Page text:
February 18, 2013
In 2012 Virginia found itself the object of national ridicule and outrage after launching an onslaught of attacks on women's health -- including an unprecedented and unnecessary forced ultrasound requirement. After the embarrassment of late-night mocking and the unmitigated fury from protesters on the Capitol steps, it appeared that at least for this year, the General Assembly would mostly keep its war on women in check.
Apparently, no amount of outrage or scrutiny can stop Gov. McDonnell and his colleagues from attacking Virginia women's health. I was deeply concerned to learn last week that McDonnell is planning to attach an amendment to health care reform legislation that would severely restrict Virginia women's access to comprehensive reproductive health care.
As part of President Obama's health care reform law, Virginia is in the process of constructing and implementing a statewide health care exchange. This exchange will function as a virtual marketplace, and will allow families, citizens and small business to shop for the most affordable health insurance plans. The exchange is intended to increase the number of Virginians with health coverage, and ensure that more Virginians have access to the basic health care they need. Unfortunately, if McDonnell gets his way, the women of Virginia may find their coverage slashed -- not enhanced.
McDonnell's proposed amendment, if enacted, would prohibit insurance providers from offering policies in the exchange that cover abortion. In other words, McDonnell's plan would make it virtually impossible for small businesses and individual Virginia women to purchase health insurance coverage for abortion -- even with their own private, personal, money.
As a physician, I firmly believe that every Virginia resident deserves access to the safe, legal, medical care they choose. We see no bill to limit physical therapy, acupuncture or plastic surgery, yet women's health is consistently singled out, stigmatized and restricted. Reproductive health care -- including family planning, cancer screenings and safe and legal abortion -- is a critical part of comprehensive health care for women. It must be treated as such.
Despite the stereotype perpetrated by McDonnell and his ilk, no woman plans on having an abortion. But should a woman face an unintended pregnancy complication or sudden health deterioration, it is important that she can count on her insurance to cover a full range of health care options. As a doctor I have seen firsthand the devastation of patients driven into debt by an unexpected health crisis. No woman -- no person -- should have to choose between financial stability and medical care.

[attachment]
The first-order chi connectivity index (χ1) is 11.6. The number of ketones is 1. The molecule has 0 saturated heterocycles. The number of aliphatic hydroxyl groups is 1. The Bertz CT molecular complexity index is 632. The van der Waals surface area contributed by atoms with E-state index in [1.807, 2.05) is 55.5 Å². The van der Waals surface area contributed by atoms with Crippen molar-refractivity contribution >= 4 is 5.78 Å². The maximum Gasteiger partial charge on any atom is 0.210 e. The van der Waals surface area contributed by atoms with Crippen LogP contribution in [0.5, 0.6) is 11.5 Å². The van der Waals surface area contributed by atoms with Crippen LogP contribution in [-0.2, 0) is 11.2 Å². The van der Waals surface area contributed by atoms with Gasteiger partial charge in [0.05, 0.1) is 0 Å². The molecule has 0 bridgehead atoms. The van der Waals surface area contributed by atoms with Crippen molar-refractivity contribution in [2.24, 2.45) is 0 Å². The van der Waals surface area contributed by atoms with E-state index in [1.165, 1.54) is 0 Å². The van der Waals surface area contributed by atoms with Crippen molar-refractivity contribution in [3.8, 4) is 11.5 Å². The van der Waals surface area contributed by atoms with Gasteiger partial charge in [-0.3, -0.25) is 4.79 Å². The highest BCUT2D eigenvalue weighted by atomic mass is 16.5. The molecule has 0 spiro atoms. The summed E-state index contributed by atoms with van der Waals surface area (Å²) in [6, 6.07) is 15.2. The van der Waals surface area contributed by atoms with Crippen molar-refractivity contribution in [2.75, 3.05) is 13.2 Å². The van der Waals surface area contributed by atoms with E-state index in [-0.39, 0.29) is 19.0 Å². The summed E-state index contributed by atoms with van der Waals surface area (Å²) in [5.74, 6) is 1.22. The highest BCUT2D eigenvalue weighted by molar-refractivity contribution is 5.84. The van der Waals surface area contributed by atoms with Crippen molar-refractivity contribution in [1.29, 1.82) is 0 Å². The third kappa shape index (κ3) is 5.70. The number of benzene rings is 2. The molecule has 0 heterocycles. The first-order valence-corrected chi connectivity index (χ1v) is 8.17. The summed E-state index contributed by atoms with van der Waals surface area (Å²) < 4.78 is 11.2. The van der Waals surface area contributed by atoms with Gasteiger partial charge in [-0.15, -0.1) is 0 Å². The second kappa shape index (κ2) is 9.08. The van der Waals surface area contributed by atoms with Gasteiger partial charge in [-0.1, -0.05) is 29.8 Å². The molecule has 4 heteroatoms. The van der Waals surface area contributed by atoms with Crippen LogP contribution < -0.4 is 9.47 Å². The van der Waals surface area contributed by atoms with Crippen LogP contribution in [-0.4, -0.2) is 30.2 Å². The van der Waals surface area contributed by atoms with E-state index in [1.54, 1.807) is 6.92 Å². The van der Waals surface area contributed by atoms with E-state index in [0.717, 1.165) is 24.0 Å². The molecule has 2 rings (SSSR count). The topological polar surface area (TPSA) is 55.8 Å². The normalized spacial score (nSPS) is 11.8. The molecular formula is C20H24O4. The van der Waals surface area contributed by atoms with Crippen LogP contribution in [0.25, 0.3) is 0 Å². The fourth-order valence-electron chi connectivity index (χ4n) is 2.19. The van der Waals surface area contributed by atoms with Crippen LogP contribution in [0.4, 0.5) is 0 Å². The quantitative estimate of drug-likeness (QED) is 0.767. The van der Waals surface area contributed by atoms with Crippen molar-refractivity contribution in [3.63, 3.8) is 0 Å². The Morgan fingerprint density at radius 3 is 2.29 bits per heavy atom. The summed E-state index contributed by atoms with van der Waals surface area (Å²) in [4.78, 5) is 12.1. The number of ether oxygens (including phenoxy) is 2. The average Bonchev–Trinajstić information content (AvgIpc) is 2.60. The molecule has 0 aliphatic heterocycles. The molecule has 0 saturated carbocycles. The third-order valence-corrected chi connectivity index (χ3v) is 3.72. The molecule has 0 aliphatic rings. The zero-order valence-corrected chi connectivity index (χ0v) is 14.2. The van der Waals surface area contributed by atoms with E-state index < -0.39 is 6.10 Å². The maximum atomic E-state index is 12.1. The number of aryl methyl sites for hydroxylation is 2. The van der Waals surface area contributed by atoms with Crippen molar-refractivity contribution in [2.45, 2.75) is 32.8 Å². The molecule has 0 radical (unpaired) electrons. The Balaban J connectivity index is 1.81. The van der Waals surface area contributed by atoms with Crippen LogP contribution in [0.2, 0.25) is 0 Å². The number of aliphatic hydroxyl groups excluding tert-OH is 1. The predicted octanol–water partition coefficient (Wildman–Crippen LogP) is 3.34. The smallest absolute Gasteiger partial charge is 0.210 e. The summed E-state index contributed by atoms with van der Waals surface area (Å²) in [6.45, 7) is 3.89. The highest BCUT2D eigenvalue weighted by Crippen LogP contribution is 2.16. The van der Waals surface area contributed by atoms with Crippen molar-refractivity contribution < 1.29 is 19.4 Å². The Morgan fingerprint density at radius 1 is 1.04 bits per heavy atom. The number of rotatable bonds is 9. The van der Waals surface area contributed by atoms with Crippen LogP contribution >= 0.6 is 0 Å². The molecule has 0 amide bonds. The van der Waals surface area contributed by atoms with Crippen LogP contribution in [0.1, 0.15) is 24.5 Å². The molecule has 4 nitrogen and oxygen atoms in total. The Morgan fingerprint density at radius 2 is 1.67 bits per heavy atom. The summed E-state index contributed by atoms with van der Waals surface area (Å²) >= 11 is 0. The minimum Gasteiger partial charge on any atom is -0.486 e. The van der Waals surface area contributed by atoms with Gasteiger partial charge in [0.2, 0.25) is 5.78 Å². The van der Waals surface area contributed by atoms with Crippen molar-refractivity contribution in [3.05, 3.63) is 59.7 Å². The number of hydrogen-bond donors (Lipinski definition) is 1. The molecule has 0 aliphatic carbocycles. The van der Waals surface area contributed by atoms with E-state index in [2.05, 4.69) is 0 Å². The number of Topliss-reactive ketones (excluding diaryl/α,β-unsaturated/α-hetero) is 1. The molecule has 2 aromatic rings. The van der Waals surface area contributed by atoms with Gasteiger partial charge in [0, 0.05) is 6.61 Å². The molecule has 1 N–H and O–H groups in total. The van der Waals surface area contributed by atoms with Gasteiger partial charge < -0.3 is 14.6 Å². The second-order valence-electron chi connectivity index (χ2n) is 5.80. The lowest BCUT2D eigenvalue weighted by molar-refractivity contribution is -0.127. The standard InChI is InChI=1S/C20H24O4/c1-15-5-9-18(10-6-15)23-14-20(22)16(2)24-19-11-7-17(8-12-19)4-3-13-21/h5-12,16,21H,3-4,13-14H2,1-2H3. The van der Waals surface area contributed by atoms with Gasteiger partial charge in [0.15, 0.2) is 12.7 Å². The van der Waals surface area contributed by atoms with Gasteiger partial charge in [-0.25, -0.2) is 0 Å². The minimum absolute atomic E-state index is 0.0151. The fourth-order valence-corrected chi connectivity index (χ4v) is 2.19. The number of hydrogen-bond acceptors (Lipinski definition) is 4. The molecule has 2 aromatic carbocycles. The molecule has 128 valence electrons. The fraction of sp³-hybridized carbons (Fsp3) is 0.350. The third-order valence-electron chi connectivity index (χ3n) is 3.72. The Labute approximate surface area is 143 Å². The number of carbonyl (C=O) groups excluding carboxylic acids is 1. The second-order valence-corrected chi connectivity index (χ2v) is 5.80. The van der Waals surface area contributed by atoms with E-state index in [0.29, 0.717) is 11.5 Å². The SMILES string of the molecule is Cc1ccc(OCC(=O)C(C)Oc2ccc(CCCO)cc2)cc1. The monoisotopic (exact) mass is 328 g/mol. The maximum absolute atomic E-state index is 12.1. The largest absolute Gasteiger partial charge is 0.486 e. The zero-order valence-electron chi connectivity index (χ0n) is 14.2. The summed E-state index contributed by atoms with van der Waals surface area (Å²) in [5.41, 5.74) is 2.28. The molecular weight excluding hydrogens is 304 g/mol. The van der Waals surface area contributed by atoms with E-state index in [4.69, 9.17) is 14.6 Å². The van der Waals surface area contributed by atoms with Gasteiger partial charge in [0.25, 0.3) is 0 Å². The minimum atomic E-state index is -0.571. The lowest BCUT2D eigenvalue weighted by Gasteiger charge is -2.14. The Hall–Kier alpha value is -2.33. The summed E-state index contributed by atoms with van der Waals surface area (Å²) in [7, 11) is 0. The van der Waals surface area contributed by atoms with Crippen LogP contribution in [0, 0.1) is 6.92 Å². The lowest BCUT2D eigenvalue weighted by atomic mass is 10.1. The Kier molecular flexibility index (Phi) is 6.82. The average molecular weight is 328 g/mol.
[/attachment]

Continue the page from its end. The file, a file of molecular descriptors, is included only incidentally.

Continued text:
The governor's continued attacks on women's health, including this extreme amendment, also fly in the face of the classic free-market principles he claims to espouse. It is important to note that this is not a matter of eliminating public funding for abortion. The Affordable Care Act is careful to restrict any public money, including insurance subsidies, from being used to fund or assist in abortion. Instead, McDonnell's amendment would restrict Virginians from spending their own private dollars to purchase an insurance policy with abortion coverage. This is government intrusion at its most obvious and easily recognizable -- telling Virginia businesses and citizens what they can and cannot sell or buy.
Ironically, this attempt at heavy-handed government oversight comes from the man who has an ongoing "regulatory reform" initiative, and who has publically argued that "all regulatory activity should be undertaken with the least possible intrusion in the lives of the citizens of the commonwealth." It is both telling and troubling that the governor so easily excludes women from this maxim.
I am appalled that despite overwhelming backlash from the people of Virginia, Gov. McDonnell is once again attempting to inject a partisan political ideology into women's basic health care. I urge McDonnell to get his administration out of Virginia bedrooms, doctor's offices and exam rooms, and leave women's health where it belongs -- between a woman, her physician, her family, and her faith.
Ralph Northam, who represents the 6 th District (D-Norfolk), is a children's doctor and the only physician in the Virginia Senate. Contact him at District06@senate.virginia.gov.